A Puerto Rican man narrowly escaped Hurricane Maria just in time to receive two lifesaving organ transplants in Dallas.
61-year old Miguel Talavera got the call Monday that he had less than 12 hours to get to Dallas from Puerto Rico to get the kidney and liver transplants he'd been waiting on for months.
Puerto Rico has been devastated by Hurricane Maria. The storm made landfall Wednesday morning as a category 4 storm. At least two people are dead and millions are without power indefinitely.
Miguel Talavera had been waiting for the transplants for nine months and got the call just days before Maria hit his home country. He and his wife were able to get out, but most of their family is still in Puerto Rico.
Talavera has lived with kidney disease since the 90s. He's already had two kidney transplants but developed an infection and liver failure from one of them.
Talavera had been waiting for a new liver and kidney transplant since January until finally getting the news Monday. But he only had until midnight to get to Dallas before the organs would go to someone else. So he rushed to the airport in San Juan with his wife.
“The airport is overcrowded. A lot of people, silly people, crazy people, trying to get a reservation to get off the island because the hurricane is a big one,” he recalled.
Hurricane Maria was about to devastate Puerto Rico. Talavera and his wife tried every airline but everywhere was booked.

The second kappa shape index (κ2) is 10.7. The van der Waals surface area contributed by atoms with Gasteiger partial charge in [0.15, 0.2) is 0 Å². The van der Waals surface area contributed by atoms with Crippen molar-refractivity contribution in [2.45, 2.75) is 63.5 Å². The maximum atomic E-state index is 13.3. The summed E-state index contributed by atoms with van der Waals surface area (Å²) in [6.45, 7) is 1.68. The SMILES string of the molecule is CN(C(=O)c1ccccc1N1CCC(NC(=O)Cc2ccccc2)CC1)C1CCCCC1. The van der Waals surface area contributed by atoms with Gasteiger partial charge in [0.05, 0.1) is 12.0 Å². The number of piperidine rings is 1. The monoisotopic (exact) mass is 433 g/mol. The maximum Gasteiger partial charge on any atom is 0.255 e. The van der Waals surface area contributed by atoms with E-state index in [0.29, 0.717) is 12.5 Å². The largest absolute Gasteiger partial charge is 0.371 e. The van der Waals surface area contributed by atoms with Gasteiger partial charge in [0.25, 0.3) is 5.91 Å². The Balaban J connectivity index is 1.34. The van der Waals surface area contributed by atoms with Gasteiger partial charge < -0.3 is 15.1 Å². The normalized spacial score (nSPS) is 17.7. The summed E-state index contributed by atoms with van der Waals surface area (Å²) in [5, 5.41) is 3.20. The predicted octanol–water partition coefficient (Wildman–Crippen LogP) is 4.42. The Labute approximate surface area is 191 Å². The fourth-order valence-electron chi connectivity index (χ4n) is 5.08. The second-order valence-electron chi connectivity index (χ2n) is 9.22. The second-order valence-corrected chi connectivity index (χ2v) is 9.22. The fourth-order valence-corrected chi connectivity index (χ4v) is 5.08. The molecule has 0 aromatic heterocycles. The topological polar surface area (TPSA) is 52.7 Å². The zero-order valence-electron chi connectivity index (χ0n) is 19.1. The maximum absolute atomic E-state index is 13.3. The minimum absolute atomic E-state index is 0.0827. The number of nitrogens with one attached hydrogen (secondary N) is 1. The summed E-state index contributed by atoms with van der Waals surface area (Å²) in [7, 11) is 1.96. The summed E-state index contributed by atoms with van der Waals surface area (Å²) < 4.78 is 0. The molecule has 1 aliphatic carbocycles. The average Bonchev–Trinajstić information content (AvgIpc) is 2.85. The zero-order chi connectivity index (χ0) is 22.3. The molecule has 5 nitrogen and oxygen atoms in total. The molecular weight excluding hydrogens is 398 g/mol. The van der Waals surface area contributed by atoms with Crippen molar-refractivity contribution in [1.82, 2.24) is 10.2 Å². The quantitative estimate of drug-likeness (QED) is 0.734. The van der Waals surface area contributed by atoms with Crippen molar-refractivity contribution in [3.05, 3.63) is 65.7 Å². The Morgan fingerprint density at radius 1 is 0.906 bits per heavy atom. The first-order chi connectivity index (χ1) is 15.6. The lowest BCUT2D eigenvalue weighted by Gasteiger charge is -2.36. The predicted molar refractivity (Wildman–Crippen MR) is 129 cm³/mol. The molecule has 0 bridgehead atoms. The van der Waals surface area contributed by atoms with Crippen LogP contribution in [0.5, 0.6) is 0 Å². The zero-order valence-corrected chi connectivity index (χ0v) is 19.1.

“I need to go there today. They have a donor. Two organs are going to be transplanted today. Can you help me?” Talavera told airline employees. “They said, ‘We can do nothing.’”
Until finally, Delta Airline employees found him a flight Monday afternoon and one for his wife the next morning.
“He said, ‘Don't worry, I'm going to help you. Here we are,’” Talavera recalled. “He got a ticket for me.”
Talavera had a successful transplant surgery Tuesday at Methodist Dallas Medical Center. Even his doctor says he was extremely lucky to get out of Puerto Rico when he did.
“As you know what's happened to the island right now, there's no way to communicate with anyone,” said Dr. Vichin Puri, a transplant surgeon. “So if it happened 24 hours later, we wouldn't have been able to get in touch with him. And he wouldn't have gotten this transplant. It would've gone to someone else.”
Talavera and his family are watching what's happening to their home from afar. So far, they’ve been unable to get in touch with family as most of the island is reportedly without power.
“I'm thinking about my mother and my brothers, my sisters,” he said.
But Talavera is feeling fortunate to be here.
“I feel like the best word that describes it is blessed,” said Gabriela, Talavera’s daughter. “We are so thankful for being together, for having this happen to us because it has been a blessing.”
It's unclear when the family will be able to return home. They expect to stay in Dallas for the next few months as Talavera recovers from his surgery. They're still waiting for any word from their family back home.